Monday, August 4, 2008


I'm home exhausted after a trip to Portland became unexpectedly a trip to Portland to Sacramento to San Francisco. If you're ever in Portland and in need of a place to stay, I'd recommend Ace Hotel. It's cheap, the rooms are unbelievable, I had the best coffee and food downstairs in recent memory, and the staff is incredibly friendly. In the next few days, I need to update my syllabi for the contemporary moral problems and logic courses I'll be teaching at SMU and TCU, finish another draft of my paper on reasons for belief, and write up comments on a paper on detachment that Mark van Roojen will be giving at the Rocky Mountain Ethics Congress in a few days.

Originally, I was slated to give comments on a paper defending a contextualist approach to ascriptions of intrinsic value. After the speaker had to cancel, I was invited to give a poster at the poster session. I'll still be presenting a version of "'Ought', 'Can', and Practical Reasons" (coming to APQ in the not terribly distant future!), but while deplaning in Sacramento two nights ago I received word that a commentator was involved in some sort of accident and there's a need for someone to step up and offer comments. So, I'll be stepping up. It's not often that you get the opportunity to give comments to your own adviser at a conference. So, I'm looking forward to seeing quite a few familiar faces and meeting some new folks in Boulder in a few days.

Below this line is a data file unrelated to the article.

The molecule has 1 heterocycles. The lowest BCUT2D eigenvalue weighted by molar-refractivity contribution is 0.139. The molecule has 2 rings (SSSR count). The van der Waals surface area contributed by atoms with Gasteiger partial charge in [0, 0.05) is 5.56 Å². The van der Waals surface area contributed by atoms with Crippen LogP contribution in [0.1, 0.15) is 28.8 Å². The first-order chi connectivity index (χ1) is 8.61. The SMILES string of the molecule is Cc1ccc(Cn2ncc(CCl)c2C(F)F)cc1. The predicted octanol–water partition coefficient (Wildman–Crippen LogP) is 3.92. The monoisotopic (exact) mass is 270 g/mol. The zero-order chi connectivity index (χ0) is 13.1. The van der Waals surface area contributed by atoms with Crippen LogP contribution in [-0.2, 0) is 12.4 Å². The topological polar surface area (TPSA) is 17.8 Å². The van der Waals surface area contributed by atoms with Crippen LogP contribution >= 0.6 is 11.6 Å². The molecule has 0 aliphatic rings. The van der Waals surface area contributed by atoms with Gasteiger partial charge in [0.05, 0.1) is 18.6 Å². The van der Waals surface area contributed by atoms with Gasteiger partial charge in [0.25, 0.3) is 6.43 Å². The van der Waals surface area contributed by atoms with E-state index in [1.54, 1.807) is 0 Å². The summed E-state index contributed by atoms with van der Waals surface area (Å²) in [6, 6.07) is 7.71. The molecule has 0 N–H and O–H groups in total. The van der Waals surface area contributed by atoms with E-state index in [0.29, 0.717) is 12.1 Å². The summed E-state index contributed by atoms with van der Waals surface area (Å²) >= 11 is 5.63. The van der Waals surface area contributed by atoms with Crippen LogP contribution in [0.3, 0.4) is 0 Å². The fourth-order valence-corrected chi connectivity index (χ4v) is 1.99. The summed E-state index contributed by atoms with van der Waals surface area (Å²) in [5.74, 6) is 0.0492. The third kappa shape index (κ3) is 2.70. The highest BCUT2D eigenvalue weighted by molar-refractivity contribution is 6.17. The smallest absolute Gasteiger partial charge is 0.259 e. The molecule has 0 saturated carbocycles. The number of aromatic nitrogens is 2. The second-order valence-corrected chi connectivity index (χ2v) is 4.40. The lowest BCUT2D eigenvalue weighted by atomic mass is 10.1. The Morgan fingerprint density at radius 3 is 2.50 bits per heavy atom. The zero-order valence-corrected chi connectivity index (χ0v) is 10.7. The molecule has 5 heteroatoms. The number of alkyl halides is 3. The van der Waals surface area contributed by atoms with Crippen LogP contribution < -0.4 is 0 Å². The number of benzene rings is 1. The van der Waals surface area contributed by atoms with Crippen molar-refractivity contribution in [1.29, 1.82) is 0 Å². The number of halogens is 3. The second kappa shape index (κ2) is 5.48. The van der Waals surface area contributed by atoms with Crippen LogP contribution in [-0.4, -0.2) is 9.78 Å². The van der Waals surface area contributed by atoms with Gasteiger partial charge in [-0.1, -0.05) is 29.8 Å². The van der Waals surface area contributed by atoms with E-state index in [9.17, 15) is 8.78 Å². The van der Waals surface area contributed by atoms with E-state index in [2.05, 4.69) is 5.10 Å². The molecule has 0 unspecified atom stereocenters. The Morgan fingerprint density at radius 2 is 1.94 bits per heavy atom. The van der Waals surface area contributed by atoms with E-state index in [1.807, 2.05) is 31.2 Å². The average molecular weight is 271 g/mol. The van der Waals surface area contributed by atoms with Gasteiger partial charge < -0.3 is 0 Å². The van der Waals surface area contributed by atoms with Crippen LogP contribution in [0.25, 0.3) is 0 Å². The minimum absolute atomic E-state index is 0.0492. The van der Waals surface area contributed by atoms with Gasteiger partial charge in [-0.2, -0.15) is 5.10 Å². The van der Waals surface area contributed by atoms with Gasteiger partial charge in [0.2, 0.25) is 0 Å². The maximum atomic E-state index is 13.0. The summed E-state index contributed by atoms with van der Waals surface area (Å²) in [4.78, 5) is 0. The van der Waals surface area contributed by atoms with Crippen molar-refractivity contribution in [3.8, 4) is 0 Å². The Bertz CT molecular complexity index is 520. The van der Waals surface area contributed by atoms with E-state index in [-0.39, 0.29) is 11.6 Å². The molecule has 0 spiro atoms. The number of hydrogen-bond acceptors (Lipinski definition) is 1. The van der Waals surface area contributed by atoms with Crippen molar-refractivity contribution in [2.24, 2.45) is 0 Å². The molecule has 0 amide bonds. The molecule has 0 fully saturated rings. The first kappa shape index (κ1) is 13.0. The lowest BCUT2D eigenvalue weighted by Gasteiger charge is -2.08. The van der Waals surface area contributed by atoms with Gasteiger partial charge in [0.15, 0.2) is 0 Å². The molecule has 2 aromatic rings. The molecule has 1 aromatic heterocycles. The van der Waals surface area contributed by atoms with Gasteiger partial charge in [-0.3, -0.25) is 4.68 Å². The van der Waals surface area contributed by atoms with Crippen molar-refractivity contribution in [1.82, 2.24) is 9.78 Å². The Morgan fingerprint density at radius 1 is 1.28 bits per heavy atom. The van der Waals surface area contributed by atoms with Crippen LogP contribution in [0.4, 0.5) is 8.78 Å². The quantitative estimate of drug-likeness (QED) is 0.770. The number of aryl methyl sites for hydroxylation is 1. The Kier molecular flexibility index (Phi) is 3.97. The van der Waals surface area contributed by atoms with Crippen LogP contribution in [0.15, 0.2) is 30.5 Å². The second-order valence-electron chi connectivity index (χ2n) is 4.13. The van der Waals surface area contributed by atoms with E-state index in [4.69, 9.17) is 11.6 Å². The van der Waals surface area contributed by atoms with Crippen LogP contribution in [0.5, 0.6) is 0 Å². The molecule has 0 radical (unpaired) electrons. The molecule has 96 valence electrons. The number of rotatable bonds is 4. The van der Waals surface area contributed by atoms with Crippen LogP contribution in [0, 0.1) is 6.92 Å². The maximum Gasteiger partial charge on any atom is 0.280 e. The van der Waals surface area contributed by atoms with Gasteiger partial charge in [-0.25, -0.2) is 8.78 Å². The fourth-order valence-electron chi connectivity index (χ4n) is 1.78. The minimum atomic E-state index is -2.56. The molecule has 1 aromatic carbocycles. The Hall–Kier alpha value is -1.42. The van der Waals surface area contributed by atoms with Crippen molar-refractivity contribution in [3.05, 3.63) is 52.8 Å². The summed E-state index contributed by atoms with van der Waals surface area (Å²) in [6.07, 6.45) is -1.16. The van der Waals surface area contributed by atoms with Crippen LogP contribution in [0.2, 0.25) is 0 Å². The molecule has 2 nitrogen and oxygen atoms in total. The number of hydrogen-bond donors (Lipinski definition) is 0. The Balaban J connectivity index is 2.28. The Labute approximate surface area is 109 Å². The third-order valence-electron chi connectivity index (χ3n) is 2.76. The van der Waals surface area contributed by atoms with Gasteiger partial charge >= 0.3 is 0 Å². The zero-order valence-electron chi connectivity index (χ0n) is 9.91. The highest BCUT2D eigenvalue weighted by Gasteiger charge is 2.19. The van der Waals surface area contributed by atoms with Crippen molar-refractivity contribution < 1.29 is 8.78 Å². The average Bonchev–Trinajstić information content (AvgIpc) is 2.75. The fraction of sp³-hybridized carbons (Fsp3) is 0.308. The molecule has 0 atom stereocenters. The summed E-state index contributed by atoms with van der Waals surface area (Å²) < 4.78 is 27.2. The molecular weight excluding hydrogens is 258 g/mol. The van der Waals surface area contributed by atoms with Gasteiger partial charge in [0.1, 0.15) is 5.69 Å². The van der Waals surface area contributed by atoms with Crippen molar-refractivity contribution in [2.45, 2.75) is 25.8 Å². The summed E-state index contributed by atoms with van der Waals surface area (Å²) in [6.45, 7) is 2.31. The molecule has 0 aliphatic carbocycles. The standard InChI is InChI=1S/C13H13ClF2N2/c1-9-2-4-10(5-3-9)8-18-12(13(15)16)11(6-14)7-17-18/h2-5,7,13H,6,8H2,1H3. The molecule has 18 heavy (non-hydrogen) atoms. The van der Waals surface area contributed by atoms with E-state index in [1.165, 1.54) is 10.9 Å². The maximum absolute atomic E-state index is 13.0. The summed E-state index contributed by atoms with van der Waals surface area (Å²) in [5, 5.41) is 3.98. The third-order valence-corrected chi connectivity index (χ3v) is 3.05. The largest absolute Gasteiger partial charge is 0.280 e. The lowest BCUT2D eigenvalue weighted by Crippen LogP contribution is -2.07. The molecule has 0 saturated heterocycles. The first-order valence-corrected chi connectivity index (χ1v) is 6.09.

Quick philosophical question. Mustard believes Plum is plotting against him and decides to carry a pistol for protection. It turns out that he's right. How many reasons has he that bear on whether to carry the pistol? One? Two? None? Thirty?

1 comment:

Brandon said...

Two in the Conservatory and infinitely many in the Library.

If we take 'Plum is plotting against me' and 'A pistol will protect me if Plum is plotting against me', that will be two; but if he's sitting in an armchair in the Library he might try to get technical about it and say that he needs to add 'If a pistol will protect me, I have a reason to to carry a pistol.' And then he might think, "Ah, but if 'Plum is plotting against me' is a reason, so, too, is 'I think Plum is plotting against me.' And if that's a reason, so is 'I think that I think Plum is plotting against me.' And if that's a reason, 'I think I think I think Plum is plotting against me' must also be a reason."

That is all completely made up, incidentally; I don't think reasons are discrete and countable units.